Anchorage bike to work day reaches new high

Beating a drum, Buz Daney, center, of the Southcentral Foundation sings in a 'blessing of the bikes', held on the bike path outside of the Alaska Native Tribal Health Consortium. Photos by Daniel jackson.

Warning: to understand the first paragraph may require perusing the first paragraph of Hunter S. Thompson’s Hell’s Angels

Alaska, a May weekend…. very early, light killing fog in the streets, bicyclists wearing helmets, red shades, neon yellow jackets, white bike pants, roll out from damp garages holding Hondas in Midtown, Downtown, Abbott, and Muldoon,  heading for the Chester Creek park, north of Off the Chain…Ponderosa Novaras flash along sidewalks as traffic moves slower, nervous at the number of bikes passing like a burst of civilized thunder.

All right, riding a bike as part of Bike to Work Day does not qualify one to be a Hell’s Angel. But those who did ride their bike to work on May 20 rebelled in some sense: some against poor health, some against high gas prices and some against a planet absorbing too many toxins.

For newbies, many of those reasons overlap, though some do stand out. For me, it was the urge to reduce my carbon footprint even more by riding a bike every day to work. For Rebecca Huerta, an agency clerk at the University Center, it was the urge to get involved with her community. Whatever the reason, UAA’s Office of Sustainability has encouraged new people to ride their bikes since Bike to Work existed in Anchorage. They succeed in the 7th annual BTWD, when 189 from UAA participated; 147 people had participated in 2010.

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Giving a big smile, Yolanda Meza sits near her bike on her first Bike to Work Day. Meza was compelled to participate because of high gas prices, as well as trying to be environmentally conscious.

51 riders participated this year, an increase of 75 people, according to municipality records. They came from all over the city. Huerta rode 6 miles from East Anchorage. Kent Spiers and Paula Williams, co-organizers for the Cycling Seawolves, rode nine and eight miles respectively.

My ride

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Bikers may have passed one of five replenishing stations throughout the city. The most popular was the Bacon Station on Chester Creek, near C Street. Riding under the C street tunnel I overheard a pair of woman say, “Yeah I saw him playing bag pipes earlier. Wasn’t expecting him here.” I peddle toward where they left.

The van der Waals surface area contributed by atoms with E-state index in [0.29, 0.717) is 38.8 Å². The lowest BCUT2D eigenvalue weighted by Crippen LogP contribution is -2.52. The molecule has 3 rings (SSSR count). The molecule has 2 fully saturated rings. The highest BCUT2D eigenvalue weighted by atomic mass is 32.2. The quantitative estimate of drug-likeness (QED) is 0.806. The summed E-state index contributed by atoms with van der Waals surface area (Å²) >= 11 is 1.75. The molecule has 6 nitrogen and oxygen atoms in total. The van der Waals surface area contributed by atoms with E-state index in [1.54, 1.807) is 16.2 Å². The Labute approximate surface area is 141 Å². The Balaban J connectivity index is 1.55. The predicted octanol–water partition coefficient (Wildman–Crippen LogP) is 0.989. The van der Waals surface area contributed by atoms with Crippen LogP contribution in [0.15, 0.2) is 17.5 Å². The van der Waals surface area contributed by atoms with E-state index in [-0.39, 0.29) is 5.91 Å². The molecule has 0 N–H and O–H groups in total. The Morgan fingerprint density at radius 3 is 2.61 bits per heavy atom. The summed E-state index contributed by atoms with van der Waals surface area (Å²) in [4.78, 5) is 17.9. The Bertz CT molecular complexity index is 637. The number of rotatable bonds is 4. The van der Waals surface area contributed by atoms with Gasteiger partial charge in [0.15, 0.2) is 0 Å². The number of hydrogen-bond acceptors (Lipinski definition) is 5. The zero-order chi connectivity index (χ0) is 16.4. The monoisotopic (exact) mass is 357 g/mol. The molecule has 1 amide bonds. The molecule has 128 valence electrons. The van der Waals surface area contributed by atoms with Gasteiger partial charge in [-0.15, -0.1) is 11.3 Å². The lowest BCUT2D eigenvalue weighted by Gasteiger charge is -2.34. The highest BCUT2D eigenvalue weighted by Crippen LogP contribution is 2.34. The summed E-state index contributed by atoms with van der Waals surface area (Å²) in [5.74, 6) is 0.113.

Indeed, there was an older gentleman playing the bagpipes. Along with a moose, a man juggling what resembled wine bottles, and a very slim bear, wearing a sign that read, “Don’t feed the bears.”

Reflectosaurs was the most energetic, waving to everyone that passed, and taking pictures with kids in bicycle trailers.

The coffee was already gone by 7:45, so I settled for a gluten free chocolate chip cookie. A couple apron-clad men from Spenard Roadhouse gave me two strips of bacon. They cooked over 800 strips of bacon this year, setting a new record.

In the first fifteen minutes of my first time with BTWD, I noticed two things: people tend to pant more than smile while passing, and virtually everyone wears helmets.

Of course some people say hey, and some attempt a smile, but I saw many riders use panting as a reason not to acknowledge another cyclist. It was endearing.

I didn’t wear a helmet, and I quickly realized that for BTWD, that is the equivalent of forgetting your pants. Last year, 95 percent of participants in the area I rode this year—A Street and Chester Creek—wore helmets. The looks my naked head received ranged from disgust to concern. I imagine that it’s the same looks smokers often get.

Riding on, I noticed lacking a helmet was not my only style faux pas. Few people wore shorts or left their business socks exposed. I did both, and I only counted four other people in shorts. I also wore a loose-fitting UAA

Bikes painted in green dotted the city's bike trails, indicating to bikers various stops for Bike to Work Day on May 20th. There were five stations across town that provided early morning treats.

sweatshirt. Most cyclists wore tight neon jackets, and even those without REI attire chose tight-fitting clothes.

I hadn’t ridden a bike in years, and forgot the great sights one can see only bike riding along Chester Creek. An older gentleman in white Dockers and a World Cup t-shirt walked with two poodles, one on each side. They looked like white pom-poms.

From Valley of the Moon Park you could see bikers haul their way toward downtown. One group wore red reflecting jackets, and at their slow pace, looked more like trolleys pulled from some force atop the hill. The bridges near C street had loose boards that rippled bikes passed. Coupled with the stream below, the sensation was serene.

By the time I reached the student union, I realized that each biker has a personal speed limit. Families often ride slower. Some bikers sit back and let the bike do the work. Others lean forward, Tron-style, and go for it. One man in particular was kicking his knees to his chest, like he was hopping rather than riding.

I plan to ride my bike past May 20. I keep seeing the strangest things….

 

If you missed BTWD, there are riding events over the summer. The American Institute of Architects and Bicycle Commuters of Anchorage are holding a competition to see which business can get the highest percentage of their employees riding to work. The challenge concludes September 19,